How to Make the Most Out of Your Summer Internship

A Few Useful Tips from #MuskieIntern Alumni

How often do we take someone’s advice? How often do we listen to someone’s suggestion? Seeking and giving advice are very important parts of effective leadership. According to the Harvard Business Review, “When the exchange is done well, people on both sides of the table benefit.”

Muskie Internship Program Summer Orientation Alumni
Alumni panel discussions during the 2017 Edmund S. Muskie Internship Program orientation, held in May 2017 in Washington D.C.

To encourage this exchange of ideas, the Edmund S. Muskie Internship Program, a longstanding exchange initiative funded by the U.S. Department of State for emerging leaders from Eastern Europe, the Caucasus, and Central Asia, held its first alumni panel this May as a part of an orientation event in Washington D.C. The panel saw four 2016 Muskie alumni share their U.S. experiences with this year’s class of scholars.

It was a great opportunity for the soon-to-be interns to learn about what to expect from their internship, how to approach common situations in the workplace, and how to prepare for their summers in new cities and the American business environment. Our alumni were able to provide some very useful tips on making the most out of their summer internships.

Here are some of their suggestions:

1. Create personal connections everywhere you go.

Muskie Intern Nura Nura Agzamova, in front of the Smithsonian National Museum of Natural History
During her internship at the Smithsonian Institution Libraries, Nura learned about all sorts of innovative ways to link collections – creating libraries of meta data.

As Nura Agzamova , a Fulbright Scholar from Kazakhstan who is currently studying library science at Syracuse University, pointed out, “The line to a water cooler may land you a job interview, staff picnic can be a great way to find a mentor, and office canteen can help you learn about your host institution.” Nura interned at the Smithsonian Institution during the summer of 2016 (read more about her experience) and made numerous personal and professional connections that have already benefited proven valuable.

2. Set personal and professional goals for yourself before your internship starts.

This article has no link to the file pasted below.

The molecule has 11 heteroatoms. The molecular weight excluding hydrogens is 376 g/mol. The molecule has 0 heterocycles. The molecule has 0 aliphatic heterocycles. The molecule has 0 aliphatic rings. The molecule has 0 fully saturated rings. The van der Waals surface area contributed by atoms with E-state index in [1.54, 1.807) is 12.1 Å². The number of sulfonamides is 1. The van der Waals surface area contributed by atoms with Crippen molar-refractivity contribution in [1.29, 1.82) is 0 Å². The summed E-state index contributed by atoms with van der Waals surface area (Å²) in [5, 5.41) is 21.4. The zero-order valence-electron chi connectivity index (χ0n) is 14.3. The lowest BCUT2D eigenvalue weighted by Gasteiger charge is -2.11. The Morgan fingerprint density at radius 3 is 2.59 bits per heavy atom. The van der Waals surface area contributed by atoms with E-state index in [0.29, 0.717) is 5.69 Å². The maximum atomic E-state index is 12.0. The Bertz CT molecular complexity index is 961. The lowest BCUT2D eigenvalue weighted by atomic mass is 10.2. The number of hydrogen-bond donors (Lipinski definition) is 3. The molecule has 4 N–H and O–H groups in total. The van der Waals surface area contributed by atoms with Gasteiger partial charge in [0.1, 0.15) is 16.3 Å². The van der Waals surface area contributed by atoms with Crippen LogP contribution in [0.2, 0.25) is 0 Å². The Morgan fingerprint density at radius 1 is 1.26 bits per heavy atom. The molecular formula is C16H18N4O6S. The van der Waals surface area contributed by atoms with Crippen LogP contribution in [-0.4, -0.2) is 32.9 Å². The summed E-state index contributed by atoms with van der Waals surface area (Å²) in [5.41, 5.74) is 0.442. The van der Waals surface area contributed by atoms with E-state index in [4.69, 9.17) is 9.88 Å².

An internship is a perfect time to learn and grow – both personally and professionally. Mila Pestun, a 2016 Muskie alumna from Belarus who is studying international development at Ohio University, recommended to set goals before starting one’s summer internship. She advised, “Create a list of skills you want to develop or improve so that you can later put it on your CV.”

Muskie alumna Mila Pestun
Mila Pestun shared her internship experience from the summer of 2016, which she spent at SSG Global Advisors in Washington, D.C.

Mila acknowledged that sometimes it’s difficult to brainstorm summer goals. She suggests consulting LinkedIn to scope out your former or future supervisor or role model’s different experiences. “It can be particular project or field, software or tool, or all of the above.” According to Mila, it’s important to be both realistic and strategic in such approach.

3. Ask as many questions as you can.

Not sure about your schedule or current task? Don’t know how to respond to an email? How to find out what kind of events are happening in the community? An internship is a perfect time to find the answers to all these questions and more. You can ask your supervisor to clarify or explain something you don’t completely understand. It’s also okay to ask your coworkers for help; typically, there are a few people in the office willing to mentor you through the beginning stage of your internship.

As Nura emphasized, “Internships are the perfect time and place to ask questions. Asking questions is essential for growth.”

4. Become an active community member and volunteer.